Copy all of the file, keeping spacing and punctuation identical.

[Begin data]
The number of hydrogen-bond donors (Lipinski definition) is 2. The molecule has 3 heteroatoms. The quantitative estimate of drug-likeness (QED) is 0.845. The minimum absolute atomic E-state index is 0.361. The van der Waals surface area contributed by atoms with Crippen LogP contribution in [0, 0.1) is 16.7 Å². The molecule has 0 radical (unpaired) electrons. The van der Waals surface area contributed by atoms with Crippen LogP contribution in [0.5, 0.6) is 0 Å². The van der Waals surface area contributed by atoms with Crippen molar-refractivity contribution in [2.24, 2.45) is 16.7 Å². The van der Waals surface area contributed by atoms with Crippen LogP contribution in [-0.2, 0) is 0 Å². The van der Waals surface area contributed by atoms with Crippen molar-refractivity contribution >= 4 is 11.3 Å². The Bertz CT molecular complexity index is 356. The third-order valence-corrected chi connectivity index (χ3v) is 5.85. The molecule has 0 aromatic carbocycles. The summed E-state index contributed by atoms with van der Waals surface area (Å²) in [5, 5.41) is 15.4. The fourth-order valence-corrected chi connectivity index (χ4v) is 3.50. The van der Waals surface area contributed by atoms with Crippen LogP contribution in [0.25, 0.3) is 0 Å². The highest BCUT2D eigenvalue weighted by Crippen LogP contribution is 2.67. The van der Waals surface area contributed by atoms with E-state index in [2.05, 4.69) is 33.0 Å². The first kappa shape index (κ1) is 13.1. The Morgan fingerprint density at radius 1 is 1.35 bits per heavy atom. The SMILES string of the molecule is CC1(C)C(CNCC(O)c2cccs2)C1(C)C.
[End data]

The number of hydrogen-bond donors (Lipinski definition) is 2. The molecule has 3 heteroatoms. The quantitative estimate of drug-likeness (QED) is 0.845. The minimum absolute atomic E-state index is 0.361. The van der Waals surface area contributed by atoms with Crippen LogP contribution in [0, 0.1) is 16.7 Å². The molecule has 0 radical (unpaired) electrons. The van der Waals surface area contributed by atoms with Crippen LogP contribution in [0.5, 0.6) is 0 Å². The van der Waals surface area contributed by atoms with Crippen molar-refractivity contribution in [2.24, 2.45) is 16.7 Å². The van der Waals surface area contributed by atoms with Crippen LogP contribution in [-0.2, 0) is 0 Å². The van der Waals surface area contributed by atoms with Crippen molar-refractivity contribution >= 4 is 11.3 Å². The Bertz CT molecular complexity index is 356. The third-order valence-corrected chi connectivity index (χ3v) is 5.85. The molecule has 0 aromatic carbocycles. The summed E-state index contributed by atoms with van der Waals surface area (Å²) in [5, 5.41) is 15.4. The fourth-order valence-corrected chi connectivity index (χ4v) is 3.50. The van der Waals surface area contributed by atoms with Crippen LogP contribution in [0.25, 0.3) is 0 Å². The highest BCUT2D eigenvalue weighted by Crippen LogP contribution is 2.67. The van der Waals surface area contributed by atoms with E-state index in [2.05, 4.69) is 33.0 Å². The first kappa shape index (κ1) is 13.1. The Morgan fingerprint density at radius 1 is 1.35 bits per heavy atom. The SMILES string of the molecule is CC1(C)C(CNCC(O)c2cccs2)C1(C)C.